W W and W where, Wa stands for the pneumatic force; and W stands for the mechanical spring force.

Then.

w,=1T/4-2 P In comparison with a conventional comparative telescopic suspension unit having a rigid rod of a smaller diameter d than said 0', and with the same pneumatic pressure P" of the confined gaseous medium, the expanding force W may be correspondingly larger in the case of the improved suspension.

For attaining the same expanding force W, a smaller pneumatic pressure will suffice with the inventive arrangement than in the conventional art employing the rigid rod.

The present suspension unit as in the case of the conventional one, is so designed and arranged that the lower end of the hollow rod will occupy substantially the middle point between the fully collapsed position shown and the fully expanded position where the cushioning ring 23 is brought into contact with the lower end of the sealing member 24, as measured with the carrying vehicle kept stationary. In this case, naturally, the attributed part of the chassis weight is supported by the suspension unit.

When it is now assumed that the gas pressure at this neutral stage is denoted by P, and the thereby provided expandingly urging force called the initial load is represented by W and further that the gas pressure and volume at the maximally extended state of the suspension w, 17 4 a P,

' This axially acting urging force W added with a spring force W exerted by the spring 25 at the neutral state of the suspension will support the statical loads coming from the chassis side of the vehicle when the latter is maintained in its stopped position. Thus,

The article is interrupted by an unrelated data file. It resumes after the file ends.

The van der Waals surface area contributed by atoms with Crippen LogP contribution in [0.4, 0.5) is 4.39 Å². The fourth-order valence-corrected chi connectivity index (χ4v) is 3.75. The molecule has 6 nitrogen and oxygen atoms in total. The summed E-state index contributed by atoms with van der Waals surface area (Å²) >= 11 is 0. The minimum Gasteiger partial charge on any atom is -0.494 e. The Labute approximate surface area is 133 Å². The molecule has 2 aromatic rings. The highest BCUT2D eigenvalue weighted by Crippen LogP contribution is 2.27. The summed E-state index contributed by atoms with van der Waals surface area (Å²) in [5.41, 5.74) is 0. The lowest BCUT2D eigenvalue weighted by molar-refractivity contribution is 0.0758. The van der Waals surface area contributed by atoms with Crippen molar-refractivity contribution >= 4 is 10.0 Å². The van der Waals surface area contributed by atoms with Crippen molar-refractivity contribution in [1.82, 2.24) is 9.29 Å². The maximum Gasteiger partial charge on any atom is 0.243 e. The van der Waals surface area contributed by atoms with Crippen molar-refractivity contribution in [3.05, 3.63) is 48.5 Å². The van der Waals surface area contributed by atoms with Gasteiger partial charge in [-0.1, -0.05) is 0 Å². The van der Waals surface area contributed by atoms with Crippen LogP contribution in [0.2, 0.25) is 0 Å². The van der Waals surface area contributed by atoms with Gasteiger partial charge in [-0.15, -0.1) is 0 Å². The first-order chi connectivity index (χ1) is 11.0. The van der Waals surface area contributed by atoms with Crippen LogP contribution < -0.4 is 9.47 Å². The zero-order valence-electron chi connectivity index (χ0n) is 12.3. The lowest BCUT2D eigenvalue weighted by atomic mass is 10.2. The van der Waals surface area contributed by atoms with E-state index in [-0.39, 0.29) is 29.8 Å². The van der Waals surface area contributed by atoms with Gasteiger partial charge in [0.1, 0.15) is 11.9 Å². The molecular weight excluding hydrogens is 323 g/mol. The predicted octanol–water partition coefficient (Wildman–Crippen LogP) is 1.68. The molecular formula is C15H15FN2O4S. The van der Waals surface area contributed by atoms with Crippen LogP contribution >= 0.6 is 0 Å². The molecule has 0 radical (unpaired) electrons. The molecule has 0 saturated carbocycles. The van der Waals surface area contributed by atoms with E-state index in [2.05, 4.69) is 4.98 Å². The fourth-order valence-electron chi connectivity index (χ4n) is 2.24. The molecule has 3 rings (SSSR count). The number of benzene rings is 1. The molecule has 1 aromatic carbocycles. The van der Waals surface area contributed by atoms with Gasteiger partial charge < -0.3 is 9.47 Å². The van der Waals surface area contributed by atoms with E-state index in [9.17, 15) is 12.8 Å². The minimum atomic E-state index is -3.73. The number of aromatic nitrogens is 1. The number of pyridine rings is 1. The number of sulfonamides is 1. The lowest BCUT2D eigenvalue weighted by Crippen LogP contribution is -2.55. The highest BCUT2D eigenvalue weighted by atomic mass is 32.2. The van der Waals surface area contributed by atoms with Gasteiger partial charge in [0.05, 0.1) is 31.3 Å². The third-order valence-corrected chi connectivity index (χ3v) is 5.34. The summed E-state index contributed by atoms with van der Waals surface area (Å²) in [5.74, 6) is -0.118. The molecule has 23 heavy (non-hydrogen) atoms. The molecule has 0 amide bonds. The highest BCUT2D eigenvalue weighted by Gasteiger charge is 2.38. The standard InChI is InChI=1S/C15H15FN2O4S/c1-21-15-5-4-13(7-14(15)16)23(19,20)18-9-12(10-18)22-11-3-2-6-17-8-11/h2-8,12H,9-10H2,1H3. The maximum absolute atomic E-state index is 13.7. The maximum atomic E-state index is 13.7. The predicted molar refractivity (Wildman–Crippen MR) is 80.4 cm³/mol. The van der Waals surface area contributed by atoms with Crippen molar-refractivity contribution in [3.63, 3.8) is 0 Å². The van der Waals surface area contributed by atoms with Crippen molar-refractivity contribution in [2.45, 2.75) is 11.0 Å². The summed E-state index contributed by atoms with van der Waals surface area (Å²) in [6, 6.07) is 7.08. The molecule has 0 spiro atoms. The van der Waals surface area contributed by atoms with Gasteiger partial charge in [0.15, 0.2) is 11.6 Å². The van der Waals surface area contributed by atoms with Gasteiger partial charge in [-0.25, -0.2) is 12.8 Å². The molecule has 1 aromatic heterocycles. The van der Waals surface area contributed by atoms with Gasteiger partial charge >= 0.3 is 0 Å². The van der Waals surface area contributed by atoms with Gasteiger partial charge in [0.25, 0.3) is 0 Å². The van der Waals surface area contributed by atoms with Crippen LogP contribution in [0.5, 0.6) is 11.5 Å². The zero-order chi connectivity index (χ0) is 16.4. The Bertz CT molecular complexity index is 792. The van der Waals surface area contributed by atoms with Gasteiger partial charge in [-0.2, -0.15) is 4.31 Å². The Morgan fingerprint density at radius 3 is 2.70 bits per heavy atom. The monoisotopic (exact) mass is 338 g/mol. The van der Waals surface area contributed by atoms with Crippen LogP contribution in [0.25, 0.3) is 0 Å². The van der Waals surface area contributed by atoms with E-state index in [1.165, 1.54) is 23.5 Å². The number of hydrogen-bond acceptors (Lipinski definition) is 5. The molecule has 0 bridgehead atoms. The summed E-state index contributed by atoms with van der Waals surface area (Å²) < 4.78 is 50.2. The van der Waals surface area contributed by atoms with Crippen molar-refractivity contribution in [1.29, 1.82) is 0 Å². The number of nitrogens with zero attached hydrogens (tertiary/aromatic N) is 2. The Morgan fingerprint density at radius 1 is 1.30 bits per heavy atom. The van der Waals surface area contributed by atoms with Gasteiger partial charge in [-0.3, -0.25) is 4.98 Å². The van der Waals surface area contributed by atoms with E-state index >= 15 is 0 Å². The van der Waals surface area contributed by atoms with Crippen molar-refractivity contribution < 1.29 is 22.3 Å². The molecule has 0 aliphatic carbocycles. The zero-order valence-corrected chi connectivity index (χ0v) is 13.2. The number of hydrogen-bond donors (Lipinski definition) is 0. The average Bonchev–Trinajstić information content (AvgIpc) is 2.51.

W =1r/4 J2 l m When thevehicle is subjected to vibrations during travel thereof, the suspension strut or mechanism may be contracted at a certain time, thereby the suspension spring 25 being further compressed and at the same time the rod 14 will lower from its neutral position further into the interior space A of cylinder 10. A part of the thus further pressurized oil in the cylinder space A", corresponding to the increased displacement volume of the contracting rod, will invade through the now opened passage 17a, valve chamber 160 and free passage 17b, constituting in combination a liquid flow damper as referred to hereinbefore, into the liquid space B formed within the hollow rod proper 14a.